A new study shows the promise of ‘liquid biopsies’ to help monitor cancer. Credit: Jacqueline Larma/AP/REX/Shutterstock

One of the biggest obstacles to surviving cancer is the way the disease can shift its shape and form over time. Tumours are diverse and contain cells of many different types, with different genetic and epigenetic make-up. This allows cancer to adapt to changing environments, survive treatments and spread.

Researchers want to combat this fundamental lethal property to improve treatment. But to study tumour evolution in this way is to chase a fast-moving target. Investigators must track the genetic shifts in cancer cells in real time by setting up prospective assays that sample and analyse tumours during therapy. In theory, it should then be possible to tailor a growing arsenal of cancer drugs to fight emerging patterns of resistance and relapse. But finding a way to do this in the least invasive way represents a formidable challenge — and one that lies beyond the reach of existing tissue biopsies.

There is another way. Over the past few years, interest has grown in developing techniques to analyse cell-free DNA in the blood, such as prenatal genetic testing for fetal DNA in the mother’s bloodstream. As cancer takes hold, the blood fills with free-floating DNA released from dying tumour cells. These genetic fragments could be used to check on the evolution of the tumours they came from. And in a promising clinical study published this week by Nature (C.Abboshetal.Naturehttp://dx.doi.org/10.1038/nature22364;2017), scientists report how they have done just that. What’s more, their trial design — incorporating prospective observations of these circulating fragments of cancer DNA — is a step towards implementing tumour-evolution monitoring as a clinical tool that can dynamically inform treatment.

The clinical data reported online in Nature, and in a parallel paper in the New England Journal of Medicine (M.Jamal-Hanjanietal.N.Engl.J.Med.http://dx.doi.org/10.1056/NEJMoa1616288;2017), describe the results from the first 100 patients enrolled in a trial called TRACERx, which aims to follow the tumour evolution of people with lung cancer who are undergoing therapy. The Nature paper describes a test to assess and compare genetic changes in tumours and in the blood. The dynamic tracking made possible by this “liquid biopsy” sequencing shows that early recurrence of the disease can be detected, and is associated with identifiable features in the circulating tumour DNA.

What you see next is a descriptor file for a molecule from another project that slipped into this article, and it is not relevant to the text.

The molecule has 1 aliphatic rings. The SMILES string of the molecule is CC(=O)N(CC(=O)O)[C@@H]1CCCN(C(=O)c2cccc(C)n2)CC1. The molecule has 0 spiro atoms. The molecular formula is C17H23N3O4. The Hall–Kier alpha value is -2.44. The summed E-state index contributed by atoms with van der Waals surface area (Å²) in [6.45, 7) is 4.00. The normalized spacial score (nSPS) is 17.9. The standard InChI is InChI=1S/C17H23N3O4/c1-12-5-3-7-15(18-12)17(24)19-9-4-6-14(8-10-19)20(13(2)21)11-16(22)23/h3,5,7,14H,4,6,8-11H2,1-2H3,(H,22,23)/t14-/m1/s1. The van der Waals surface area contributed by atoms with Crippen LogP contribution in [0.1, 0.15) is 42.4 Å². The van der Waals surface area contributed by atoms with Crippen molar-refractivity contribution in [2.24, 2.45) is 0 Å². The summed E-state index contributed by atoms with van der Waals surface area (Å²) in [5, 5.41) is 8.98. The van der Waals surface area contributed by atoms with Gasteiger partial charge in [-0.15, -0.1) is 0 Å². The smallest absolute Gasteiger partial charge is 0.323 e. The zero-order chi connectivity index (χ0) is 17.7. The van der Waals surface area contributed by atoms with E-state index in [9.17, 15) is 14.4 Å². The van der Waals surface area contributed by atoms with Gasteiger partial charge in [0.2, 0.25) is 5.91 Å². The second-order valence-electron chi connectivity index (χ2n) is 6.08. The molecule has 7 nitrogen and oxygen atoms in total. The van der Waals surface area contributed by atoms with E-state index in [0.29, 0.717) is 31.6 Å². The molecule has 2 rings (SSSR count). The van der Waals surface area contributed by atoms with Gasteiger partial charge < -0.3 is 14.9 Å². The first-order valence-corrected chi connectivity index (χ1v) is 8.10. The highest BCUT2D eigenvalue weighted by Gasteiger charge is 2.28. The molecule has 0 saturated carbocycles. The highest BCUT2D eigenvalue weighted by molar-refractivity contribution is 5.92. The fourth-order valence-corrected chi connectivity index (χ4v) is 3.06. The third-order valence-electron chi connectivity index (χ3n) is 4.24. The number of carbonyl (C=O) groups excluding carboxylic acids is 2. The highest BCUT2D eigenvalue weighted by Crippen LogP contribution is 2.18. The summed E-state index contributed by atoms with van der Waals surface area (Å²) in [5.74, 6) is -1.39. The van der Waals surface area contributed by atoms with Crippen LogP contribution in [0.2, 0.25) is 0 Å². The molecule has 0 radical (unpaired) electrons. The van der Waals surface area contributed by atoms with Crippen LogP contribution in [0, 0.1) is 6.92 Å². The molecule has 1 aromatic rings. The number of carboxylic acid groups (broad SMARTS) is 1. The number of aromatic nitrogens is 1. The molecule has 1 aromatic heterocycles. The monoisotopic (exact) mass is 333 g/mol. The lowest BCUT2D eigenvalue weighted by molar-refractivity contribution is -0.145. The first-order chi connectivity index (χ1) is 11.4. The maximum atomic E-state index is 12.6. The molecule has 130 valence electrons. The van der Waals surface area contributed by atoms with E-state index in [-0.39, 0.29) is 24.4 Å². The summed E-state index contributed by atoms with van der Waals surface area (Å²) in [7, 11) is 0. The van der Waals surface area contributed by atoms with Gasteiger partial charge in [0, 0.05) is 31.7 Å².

The results of the analysis support the idea that such liquid biopsies could provide clinical benefit by simplifying procedures and allowing for more-intensive real-time monitoring. Clinical implementation requires additional long-term studies, so that the performance of this type of monitoring can be tested alongside therapy. This is starting to happen: the design of clinical cancer trials is evolving rapidly to accommodate biomarker testing, and a growing number of registered trials are in progress to prospectively monitor tumour progression in the blood.

Still, some challenges remain, including the feasibility and cost of routinely applying liquid-biopsy techniques in clinical practice.

Besides helping to guide clinical decisions, the information derived from close monitoring of tumours with liquid biopsies can be readily fed back to the cancer-research pipeline. Investigators can use this information to work out the mechanism behind the remarkable plasticity of tumours, and translational colleagues could then build on these insights to provide clinicians with improved cancer-killing drugs.

Nature is pleased to bring to our audience this type of clinical study. Such research should not only help convert research findings into medicines, but also provide a wealth of information for basic and clinical scientists. We hope such papers will continue to foster collaboration, and to bridge the gaps between basic and clinical points of view. As they align their sights to parse DNA fragments in the blood, researchers of all types can learn more from patients about how to help them more effectively.